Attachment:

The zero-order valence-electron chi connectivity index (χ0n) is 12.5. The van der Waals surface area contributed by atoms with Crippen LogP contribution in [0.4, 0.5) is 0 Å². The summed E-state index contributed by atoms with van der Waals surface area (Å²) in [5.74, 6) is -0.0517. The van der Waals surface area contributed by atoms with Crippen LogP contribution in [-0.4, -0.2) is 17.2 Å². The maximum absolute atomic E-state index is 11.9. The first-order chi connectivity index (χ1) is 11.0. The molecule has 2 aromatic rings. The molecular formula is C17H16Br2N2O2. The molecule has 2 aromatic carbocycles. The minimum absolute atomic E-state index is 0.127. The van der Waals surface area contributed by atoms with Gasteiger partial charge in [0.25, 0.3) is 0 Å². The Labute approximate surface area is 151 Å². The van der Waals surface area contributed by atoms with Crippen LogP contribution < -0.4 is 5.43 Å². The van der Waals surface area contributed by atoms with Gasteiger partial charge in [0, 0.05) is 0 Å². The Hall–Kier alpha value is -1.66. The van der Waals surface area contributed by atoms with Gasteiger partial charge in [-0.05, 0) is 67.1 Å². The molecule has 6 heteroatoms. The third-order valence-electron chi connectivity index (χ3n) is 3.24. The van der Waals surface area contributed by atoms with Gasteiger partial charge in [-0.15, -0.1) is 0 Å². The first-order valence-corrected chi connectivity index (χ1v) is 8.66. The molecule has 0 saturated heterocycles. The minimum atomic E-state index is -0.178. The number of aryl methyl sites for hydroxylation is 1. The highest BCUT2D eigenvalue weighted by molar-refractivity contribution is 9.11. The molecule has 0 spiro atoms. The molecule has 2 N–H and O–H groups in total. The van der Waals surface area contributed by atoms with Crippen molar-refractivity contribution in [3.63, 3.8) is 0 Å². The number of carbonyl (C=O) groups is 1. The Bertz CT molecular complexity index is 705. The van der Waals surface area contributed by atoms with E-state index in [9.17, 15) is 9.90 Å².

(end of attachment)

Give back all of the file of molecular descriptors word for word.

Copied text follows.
The zero-order valence-electron chi connectivity index (χ0n) is 12.5. The van der Waals surface area contributed by atoms with Crippen LogP contribution in [0.4, 0.5) is 0 Å². The summed E-state index contributed by atoms with van der Waals surface area (Å²) in [5.74, 6) is -0.0517. The van der Waals surface area contributed by atoms with Crippen LogP contribution in [-0.4, -0.2) is 17.2 Å². The maximum absolute atomic E-state index is 11.9. The first-order chi connectivity index (χ1) is 11.0. The molecule has 2 aromatic rings. The molecular formula is C17H16Br2N2O2. The molecule has 2 aromatic carbocycles. The minimum absolute atomic E-state index is 0.127. The van der Waals surface area contributed by atoms with Gasteiger partial charge in [0.25, 0.3) is 0 Å². The Labute approximate surface area is 151 Å². The van der Waals surface area contributed by atoms with Crippen LogP contribution < -0.4 is 5.43 Å². The van der Waals surface area contributed by atoms with Gasteiger partial charge in [0, 0.05) is 0 Å². The Hall–Kier alpha value is -1.66. The van der Waals surface area contributed by atoms with Gasteiger partial charge in [-0.05, 0) is 67.1 Å². The molecule has 6 heteroatoms. The third-order valence-electron chi connectivity index (χ3n) is 3.24. The van der Waals surface area contributed by atoms with Gasteiger partial charge in [-0.15, -0.1) is 0 Å². The first-order valence-corrected chi connectivity index (χ1v) is 8.66. The molecule has 0 saturated heterocycles. The minimum atomic E-state index is -0.178. The number of aryl methyl sites for hydroxylation is 1. The highest BCUT2D eigenvalue weighted by molar-refractivity contribution is 9.11. The molecule has 0 spiro atoms. The molecule has 2 N–H and O–H groups in total. The van der Waals surface area contributed by atoms with Crippen molar-refractivity contribution in [3.63, 3.8) is 0 Å². The number of carbonyl (C=O) groups is 1. The Bertz CT molecular complexity index is 705. The van der Waals surface area contributed by atoms with E-state index in [9.17, 15) is 9.90 Å².